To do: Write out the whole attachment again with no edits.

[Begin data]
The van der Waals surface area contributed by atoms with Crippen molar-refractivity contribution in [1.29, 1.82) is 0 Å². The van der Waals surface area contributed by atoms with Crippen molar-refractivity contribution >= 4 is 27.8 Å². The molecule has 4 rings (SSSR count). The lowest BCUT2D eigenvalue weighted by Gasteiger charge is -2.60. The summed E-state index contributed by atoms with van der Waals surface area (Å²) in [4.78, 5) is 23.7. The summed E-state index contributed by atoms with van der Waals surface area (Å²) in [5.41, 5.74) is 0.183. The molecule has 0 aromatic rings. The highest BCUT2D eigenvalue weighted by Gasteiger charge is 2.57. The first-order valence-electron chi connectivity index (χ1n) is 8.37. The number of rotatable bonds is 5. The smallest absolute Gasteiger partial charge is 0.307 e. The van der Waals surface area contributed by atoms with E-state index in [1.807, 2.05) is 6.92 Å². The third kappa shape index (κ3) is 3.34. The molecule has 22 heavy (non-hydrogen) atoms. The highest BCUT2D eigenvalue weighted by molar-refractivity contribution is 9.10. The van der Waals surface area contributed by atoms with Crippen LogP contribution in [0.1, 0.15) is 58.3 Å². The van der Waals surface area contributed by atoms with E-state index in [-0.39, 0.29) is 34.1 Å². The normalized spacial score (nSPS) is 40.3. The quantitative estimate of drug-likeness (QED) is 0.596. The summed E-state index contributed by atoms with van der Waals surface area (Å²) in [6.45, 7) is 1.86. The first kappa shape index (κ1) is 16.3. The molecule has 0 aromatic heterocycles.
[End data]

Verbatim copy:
The van der Waals surface area contributed by atoms with Crippen molar-refractivity contribution in [1.29, 1.82) is 0 Å². The van der Waals surface area contributed by atoms with Crippen molar-refractivity contribution >= 4 is 27.8 Å². The molecule has 4 rings (SSSR count). The lowest BCUT2D eigenvalue weighted by Gasteiger charge is -2.60. The summed E-state index contributed by atoms with van der Waals surface area (Å²) in [4.78, 5) is 23.7. The summed E-state index contributed by atoms with van der Waals surface area (Å²) in [5.41, 5.74) is 0.183. The molecule has 0 aromatic rings. The highest BCUT2D eigenvalue weighted by Gasteiger charge is 2.57. The first-order valence-electron chi connectivity index (χ1n) is 8.37. The number of rotatable bonds is 5. The smallest absolute Gasteiger partial charge is 0.307 e. The van der Waals surface area contributed by atoms with E-state index in [1.807, 2.05) is 6.92 Å². The third kappa shape index (κ3) is 3.34. The molecule has 22 heavy (non-hydrogen) atoms. The highest BCUT2D eigenvalue weighted by molar-refractivity contribution is 9.10. The van der Waals surface area contributed by atoms with Crippen LogP contribution in [0.1, 0.15) is 58.3 Å². The van der Waals surface area contributed by atoms with E-state index in [-0.39, 0.29) is 34.1 Å². The normalized spacial score (nSPS) is 40.3. The quantitative estimate of drug-likeness (QED) is 0.596. The summed E-state index contributed by atoms with van der Waals surface area (Å²) in [6.45, 7) is 1.86. The first kappa shape index (κ1) is 16.3. The molecule has 0 aromatic heterocycles.